You are using an older browser version. Please use a supported version for the best MSN experience.

Braveheart woke Scotland: Gibson

Press Association logoPress Association 20/01/2017

Mel Gibson believes his Oscar-winning film Braveheart "woke something up" in Scotland during the country's debate over independence.

The Hollywood star, who played 13th century Scottish warrior William Wallace in the 1995 movie, said the decision to devolve powers to Holyrood had been a "good thing" for Scotland.

But Gibson, 61, did not reveal whether he backed Scottish independence, saying he did not comment on the politics of other countries.

In an interview with the Press Association, Gibson said of Braveheart: "It certainly woke something up there in Scotland. I know they achieved partial autonomy for that and I think it was a good thing.

"I like to stay out of the politics of other people's nations so I won't go further."

The Scottish Parliament was created following the 1997 devolution referendum, while the 2014 vote on Scottish independence ended in favour of remaining part of the UK by 55.3 per cent to 44.7 per cent.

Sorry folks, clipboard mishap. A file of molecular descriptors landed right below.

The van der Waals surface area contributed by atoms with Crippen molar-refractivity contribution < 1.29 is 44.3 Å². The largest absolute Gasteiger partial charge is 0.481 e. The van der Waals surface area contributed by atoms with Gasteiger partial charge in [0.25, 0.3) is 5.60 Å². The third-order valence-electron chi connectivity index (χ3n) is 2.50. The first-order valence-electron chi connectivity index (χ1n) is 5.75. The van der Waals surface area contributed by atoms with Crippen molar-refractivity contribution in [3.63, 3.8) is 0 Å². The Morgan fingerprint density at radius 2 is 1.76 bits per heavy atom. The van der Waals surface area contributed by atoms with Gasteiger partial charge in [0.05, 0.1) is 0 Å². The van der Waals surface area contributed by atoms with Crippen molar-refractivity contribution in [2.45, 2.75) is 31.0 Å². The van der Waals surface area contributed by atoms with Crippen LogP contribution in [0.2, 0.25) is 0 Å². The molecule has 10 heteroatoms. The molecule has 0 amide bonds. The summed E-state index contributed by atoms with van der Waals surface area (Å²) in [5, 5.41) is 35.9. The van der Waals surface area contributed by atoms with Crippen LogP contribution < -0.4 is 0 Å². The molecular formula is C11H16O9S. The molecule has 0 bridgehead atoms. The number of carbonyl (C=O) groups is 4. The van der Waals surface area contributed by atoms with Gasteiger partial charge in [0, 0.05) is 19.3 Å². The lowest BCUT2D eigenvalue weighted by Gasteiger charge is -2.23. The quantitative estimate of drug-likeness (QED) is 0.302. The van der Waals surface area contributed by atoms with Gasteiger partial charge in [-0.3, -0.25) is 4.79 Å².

Gibson described Wallace as a "butcher" but said he saw similarities in Second World War hero Desmond Doss, the subject of his latest film Hacksaw Ridge.

Doss was the first conscientious objector to receive America's Medal of Honour after saving the lives of 75 men on a Japanese battlefield without carrying a gun.

"They're both men of conviction who were willing to die for what they believed," Gibson said.

"But Desmond was the pacifist, he wouldn't take another life, whereas Wallace was a butcher. He'd light people on fire.

"Desmond was far more evolved in solving the world's problems."

Hacksaw Ridge, which is up for five Baftas next month, marked Gibson's return to directing for the first time in a decade following a string of controversies in recent years including his controversial anti-Semitic rant in 2006.

More From Press Association

image beaconimage beaconimage beacon